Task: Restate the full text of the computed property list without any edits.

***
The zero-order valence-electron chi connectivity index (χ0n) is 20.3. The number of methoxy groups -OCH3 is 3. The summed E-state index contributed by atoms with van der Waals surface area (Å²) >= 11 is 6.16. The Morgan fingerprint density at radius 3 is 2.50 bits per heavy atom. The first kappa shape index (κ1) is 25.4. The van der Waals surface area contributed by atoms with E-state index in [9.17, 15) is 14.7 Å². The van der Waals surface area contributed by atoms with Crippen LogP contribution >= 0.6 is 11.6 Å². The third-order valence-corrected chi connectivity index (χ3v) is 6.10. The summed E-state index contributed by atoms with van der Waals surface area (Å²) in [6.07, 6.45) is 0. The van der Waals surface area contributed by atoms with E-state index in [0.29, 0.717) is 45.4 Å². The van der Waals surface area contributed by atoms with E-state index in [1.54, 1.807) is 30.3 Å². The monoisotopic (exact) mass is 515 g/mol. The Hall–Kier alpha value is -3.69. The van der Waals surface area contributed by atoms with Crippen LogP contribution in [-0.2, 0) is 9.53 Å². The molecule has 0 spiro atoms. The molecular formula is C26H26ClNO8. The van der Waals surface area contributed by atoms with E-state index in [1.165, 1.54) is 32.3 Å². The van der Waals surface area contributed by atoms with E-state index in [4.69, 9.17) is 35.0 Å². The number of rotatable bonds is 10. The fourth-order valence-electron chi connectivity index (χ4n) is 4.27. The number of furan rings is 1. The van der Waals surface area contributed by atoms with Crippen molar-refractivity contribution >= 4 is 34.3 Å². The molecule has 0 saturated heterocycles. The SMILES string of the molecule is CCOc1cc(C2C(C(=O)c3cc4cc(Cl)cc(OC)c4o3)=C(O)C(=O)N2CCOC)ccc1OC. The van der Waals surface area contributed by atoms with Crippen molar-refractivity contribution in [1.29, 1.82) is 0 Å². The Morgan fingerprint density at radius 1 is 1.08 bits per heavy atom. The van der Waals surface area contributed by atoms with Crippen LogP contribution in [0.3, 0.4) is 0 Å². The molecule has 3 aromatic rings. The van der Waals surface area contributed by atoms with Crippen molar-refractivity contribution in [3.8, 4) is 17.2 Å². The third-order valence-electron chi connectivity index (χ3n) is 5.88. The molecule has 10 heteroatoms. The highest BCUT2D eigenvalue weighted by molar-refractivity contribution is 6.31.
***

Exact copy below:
The zero-order valence-electron chi connectivity index (χ0n) is 20.3. The number of methoxy groups -OCH3 is 3. The summed E-state index contributed by atoms with van der Waals surface area (Å²) >= 11 is 6.16. The Morgan fingerprint density at radius 3 is 2.50 bits per heavy atom. The first kappa shape index (κ1) is 25.4. The van der Waals surface area contributed by atoms with E-state index in [9.17, 15) is 14.7 Å². The van der Waals surface area contributed by atoms with Crippen LogP contribution >= 0.6 is 11.6 Å². The third-order valence-corrected chi connectivity index (χ3v) is 6.10. The summed E-state index contributed by atoms with van der Waals surface area (Å²) in [6.07, 6.45) is 0. The van der Waals surface area contributed by atoms with E-state index in [0.29, 0.717) is 45.4 Å². The van der Waals surface area contributed by atoms with E-state index in [1.54, 1.807) is 30.3 Å². The monoisotopic (exact) mass is 515 g/mol. The Hall–Kier alpha value is -3.69. The van der Waals surface area contributed by atoms with Crippen LogP contribution in [-0.2, 0) is 9.53 Å². The molecule has 0 spiro atoms. The molecular formula is C26H26ClNO8. The van der Waals surface area contributed by atoms with E-state index in [1.165, 1.54) is 32.3 Å². The van der Waals surface area contributed by atoms with E-state index in [4.69, 9.17) is 35.0 Å². The number of rotatable bonds is 10. The fourth-order valence-electron chi connectivity index (χ4n) is 4.27. The number of furan rings is 1. The van der Waals surface area contributed by atoms with Crippen molar-refractivity contribution >= 4 is 34.3 Å². The molecule has 0 saturated heterocycles. The SMILES string of the molecule is CCOc1cc(C2C(C(=O)c3cc4cc(Cl)cc(OC)c4o3)=C(O)C(=O)N2CCOC)ccc1OC. The van der Waals surface area contributed by atoms with Crippen molar-refractivity contribution in [1.29, 1.82) is 0 Å². The Morgan fingerprint density at radius 1 is 1.08 bits per heavy atom. The van der Waals surface area contributed by atoms with Crippen LogP contribution in [0.3, 0.4) is 0 Å². The molecule has 3 aromatic rings. The van der Waals surface area contributed by atoms with Crippen molar-refractivity contribution in [3.8, 4) is 17.2 Å². The third-order valence-electron chi connectivity index (χ3n) is 5.88. The molecule has 10 heteroatoms. The highest BCUT2D eigenvalue weighted by molar-refractivity contribution is 6.31.